Brook Andrew: The Right to Offend is Sacred will bring together more than 100 works by an Australian artist well known for reinterpreting colonial and modern history and offering alternative perspectives. Two new large-scale sculptures featuring bespoke wooden cabinets, a giant inflatable globe, and archival books, photographs and objects from Andrew’s extensive personal collection, will also go on display when this solo exhibition opens at The Ian Potter Centre: NGV Australia on 3 March 2017.
The exhibition will map great moments in Brook Andrew’s 25-year career, and will look at the artist’s fascination with archival materials and strong interest in process that remain central to his practice. Andrew’s interdisciplinary and collaborative approach encompasses mediums of photography, video, neon, text, collage, printmaking, assemblage, sculpture, painting and installation.
Tony Ellwood, Director, NGV, said, ‘Brook Andrew is an artist of great invention and eloquence, whose work interrogates racial stereotypes and contemporary consumer culture with artistic flair. His is a uniquely Australian voice in a global discussion around colonial histories, working as he does with Indigenous communities at home and abroad to create art that prompts reflection.’
In addition to Andrew’s new works, exhibition highlights will include the Gun-metal Grey series of 2007 which transforms deliberately darkened ethnographic photos of unidentified Indigenous people into haunting large-scale screen-printed portraits that seemingly appear and disappear, giving back the status, individuality and beauty stripped from the subjects by the colonial scientific lens.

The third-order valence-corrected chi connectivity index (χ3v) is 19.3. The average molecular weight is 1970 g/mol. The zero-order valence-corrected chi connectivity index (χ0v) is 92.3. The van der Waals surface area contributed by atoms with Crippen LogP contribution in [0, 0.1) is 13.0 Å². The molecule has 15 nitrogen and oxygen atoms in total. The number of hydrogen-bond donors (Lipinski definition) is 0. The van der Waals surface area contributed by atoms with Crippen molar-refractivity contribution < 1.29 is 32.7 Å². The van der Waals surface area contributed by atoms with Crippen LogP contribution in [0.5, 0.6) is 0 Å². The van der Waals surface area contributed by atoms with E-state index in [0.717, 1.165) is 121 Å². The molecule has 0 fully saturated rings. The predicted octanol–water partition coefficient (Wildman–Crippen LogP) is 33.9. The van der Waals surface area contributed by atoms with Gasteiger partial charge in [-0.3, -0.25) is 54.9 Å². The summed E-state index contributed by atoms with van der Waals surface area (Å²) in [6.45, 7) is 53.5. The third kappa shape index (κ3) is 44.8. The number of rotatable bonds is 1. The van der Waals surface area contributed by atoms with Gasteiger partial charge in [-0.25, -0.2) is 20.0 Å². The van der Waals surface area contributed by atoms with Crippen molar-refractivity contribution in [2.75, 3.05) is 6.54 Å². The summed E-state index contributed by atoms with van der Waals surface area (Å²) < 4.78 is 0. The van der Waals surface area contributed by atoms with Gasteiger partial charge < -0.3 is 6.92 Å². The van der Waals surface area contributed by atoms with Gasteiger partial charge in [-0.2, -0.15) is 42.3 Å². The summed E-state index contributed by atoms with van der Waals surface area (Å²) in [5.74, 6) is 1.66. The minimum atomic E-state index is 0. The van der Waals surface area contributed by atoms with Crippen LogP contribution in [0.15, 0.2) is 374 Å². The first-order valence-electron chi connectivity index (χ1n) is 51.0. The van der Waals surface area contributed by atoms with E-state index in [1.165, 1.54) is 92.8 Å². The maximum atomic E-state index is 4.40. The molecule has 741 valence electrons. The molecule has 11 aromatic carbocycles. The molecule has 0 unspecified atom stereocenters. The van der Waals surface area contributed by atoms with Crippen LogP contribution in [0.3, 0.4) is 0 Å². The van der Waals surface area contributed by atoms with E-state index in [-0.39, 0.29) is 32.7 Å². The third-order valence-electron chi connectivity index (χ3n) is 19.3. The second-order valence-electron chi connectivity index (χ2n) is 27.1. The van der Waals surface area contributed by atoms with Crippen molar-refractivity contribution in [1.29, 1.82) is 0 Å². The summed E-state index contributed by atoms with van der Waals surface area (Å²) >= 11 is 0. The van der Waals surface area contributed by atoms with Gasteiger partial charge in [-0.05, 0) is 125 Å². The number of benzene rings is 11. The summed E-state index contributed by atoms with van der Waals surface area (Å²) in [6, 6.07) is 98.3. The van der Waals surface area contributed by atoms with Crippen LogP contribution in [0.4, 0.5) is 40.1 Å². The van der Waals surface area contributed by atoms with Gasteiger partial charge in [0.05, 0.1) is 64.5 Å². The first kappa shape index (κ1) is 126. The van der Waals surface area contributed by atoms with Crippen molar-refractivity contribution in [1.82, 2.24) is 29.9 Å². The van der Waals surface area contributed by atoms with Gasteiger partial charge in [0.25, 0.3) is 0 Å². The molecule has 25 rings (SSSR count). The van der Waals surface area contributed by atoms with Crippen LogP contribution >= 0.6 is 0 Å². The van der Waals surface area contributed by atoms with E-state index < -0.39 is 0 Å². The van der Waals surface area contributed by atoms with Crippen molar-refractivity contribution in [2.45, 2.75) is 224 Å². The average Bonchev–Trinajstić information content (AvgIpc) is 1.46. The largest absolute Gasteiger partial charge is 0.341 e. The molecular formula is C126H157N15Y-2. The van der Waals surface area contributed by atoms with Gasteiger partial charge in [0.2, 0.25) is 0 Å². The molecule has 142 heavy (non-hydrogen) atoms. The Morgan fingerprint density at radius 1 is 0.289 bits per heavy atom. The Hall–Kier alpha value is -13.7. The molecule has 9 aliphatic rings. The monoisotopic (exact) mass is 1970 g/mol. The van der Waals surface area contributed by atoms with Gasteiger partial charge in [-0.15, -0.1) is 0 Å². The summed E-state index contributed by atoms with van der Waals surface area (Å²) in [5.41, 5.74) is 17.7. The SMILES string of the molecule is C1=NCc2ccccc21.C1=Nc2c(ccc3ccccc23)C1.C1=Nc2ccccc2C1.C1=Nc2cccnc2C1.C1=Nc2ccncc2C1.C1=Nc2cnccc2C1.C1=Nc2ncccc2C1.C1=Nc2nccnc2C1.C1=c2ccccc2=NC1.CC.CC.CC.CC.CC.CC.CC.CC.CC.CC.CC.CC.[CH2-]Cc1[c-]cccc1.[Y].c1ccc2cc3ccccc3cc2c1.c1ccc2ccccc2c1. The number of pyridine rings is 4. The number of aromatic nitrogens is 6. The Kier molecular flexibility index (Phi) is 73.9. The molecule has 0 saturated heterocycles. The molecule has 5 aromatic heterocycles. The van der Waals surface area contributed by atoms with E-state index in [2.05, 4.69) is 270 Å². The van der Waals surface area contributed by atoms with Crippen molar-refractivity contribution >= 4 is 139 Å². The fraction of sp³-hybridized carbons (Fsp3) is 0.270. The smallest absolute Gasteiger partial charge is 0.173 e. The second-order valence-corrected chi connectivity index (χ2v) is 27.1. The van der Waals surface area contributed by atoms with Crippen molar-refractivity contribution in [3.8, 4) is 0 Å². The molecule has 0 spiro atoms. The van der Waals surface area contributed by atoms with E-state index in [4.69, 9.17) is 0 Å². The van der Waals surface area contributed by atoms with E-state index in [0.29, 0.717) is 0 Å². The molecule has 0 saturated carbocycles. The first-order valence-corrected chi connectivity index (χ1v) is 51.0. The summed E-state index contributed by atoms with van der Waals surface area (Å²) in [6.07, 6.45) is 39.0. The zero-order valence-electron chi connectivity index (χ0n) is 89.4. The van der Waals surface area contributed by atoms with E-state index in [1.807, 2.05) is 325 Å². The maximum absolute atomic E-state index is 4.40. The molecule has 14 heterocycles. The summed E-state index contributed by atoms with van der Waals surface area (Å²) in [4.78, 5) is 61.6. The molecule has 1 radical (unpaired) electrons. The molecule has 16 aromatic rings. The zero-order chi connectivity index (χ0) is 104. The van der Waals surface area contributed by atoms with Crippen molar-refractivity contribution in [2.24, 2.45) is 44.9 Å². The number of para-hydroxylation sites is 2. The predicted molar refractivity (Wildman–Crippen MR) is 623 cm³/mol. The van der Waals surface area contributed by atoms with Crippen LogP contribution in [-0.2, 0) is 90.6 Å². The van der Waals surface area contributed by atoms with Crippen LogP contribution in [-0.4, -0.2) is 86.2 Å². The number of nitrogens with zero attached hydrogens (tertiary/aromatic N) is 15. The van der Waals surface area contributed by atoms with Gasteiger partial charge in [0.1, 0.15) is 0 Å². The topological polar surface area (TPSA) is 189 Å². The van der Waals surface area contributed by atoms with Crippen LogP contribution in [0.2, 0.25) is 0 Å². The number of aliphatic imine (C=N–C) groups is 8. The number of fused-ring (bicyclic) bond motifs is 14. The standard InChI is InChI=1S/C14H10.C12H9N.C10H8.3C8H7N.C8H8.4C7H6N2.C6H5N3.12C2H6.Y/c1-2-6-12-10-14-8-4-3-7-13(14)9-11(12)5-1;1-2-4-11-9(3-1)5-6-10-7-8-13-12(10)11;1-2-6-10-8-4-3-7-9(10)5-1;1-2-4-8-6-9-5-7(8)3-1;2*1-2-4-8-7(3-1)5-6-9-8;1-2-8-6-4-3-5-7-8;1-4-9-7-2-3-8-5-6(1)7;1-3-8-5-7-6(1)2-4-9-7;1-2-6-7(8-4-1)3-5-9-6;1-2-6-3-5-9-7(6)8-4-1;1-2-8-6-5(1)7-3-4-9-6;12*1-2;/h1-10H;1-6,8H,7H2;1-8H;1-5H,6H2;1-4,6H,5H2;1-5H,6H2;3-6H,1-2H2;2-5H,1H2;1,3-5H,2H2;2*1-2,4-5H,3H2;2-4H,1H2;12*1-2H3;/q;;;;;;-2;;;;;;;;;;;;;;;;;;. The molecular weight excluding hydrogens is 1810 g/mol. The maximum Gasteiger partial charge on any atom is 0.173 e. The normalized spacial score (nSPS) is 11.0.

Three monumental 2.5 x 3-metre collage works from the 2016 Space & Time series feature archival photographs screen-printed on glistening foil, and embellished with bright paint and collage in order to reveal and counter hierarchies in the telling of history, and to emphasise connections between human beings across time and space.
Andrew’s signature neon light works, Wiradjuri word plays and ‘Wiradjuri Op’ paintings comment on the relationship between consumer culture and Indigenous communities by combining the capitalist Western visual languages of advertising with Indigenous words and designs.
Brook Andrew: The Right to Offend is Sacred will also unveil many works that have never been exhibited before, including some from Andrew’s time at art school, and experimental works relating to his seminal print series, Hope & Peace 2005 and Danger of Authority 2009.
This exhibition will be accompanied by a richly illustrated publication featuring essays by Judith Ryan, Senior Curator of Indigenous Art, NGV, Professor Marcia Langton AM, Dr Anthony Gardner and Nick Aikens.
Brook Andrew: The Right to Offend is Sacred is on display at The Ian Potter Centre: NGV Australia from 3 March – 4 June 2017. Entry is free.
This project has been assisted by the Australian Government through the Australia Council, its arts funding and advisory body.Download media release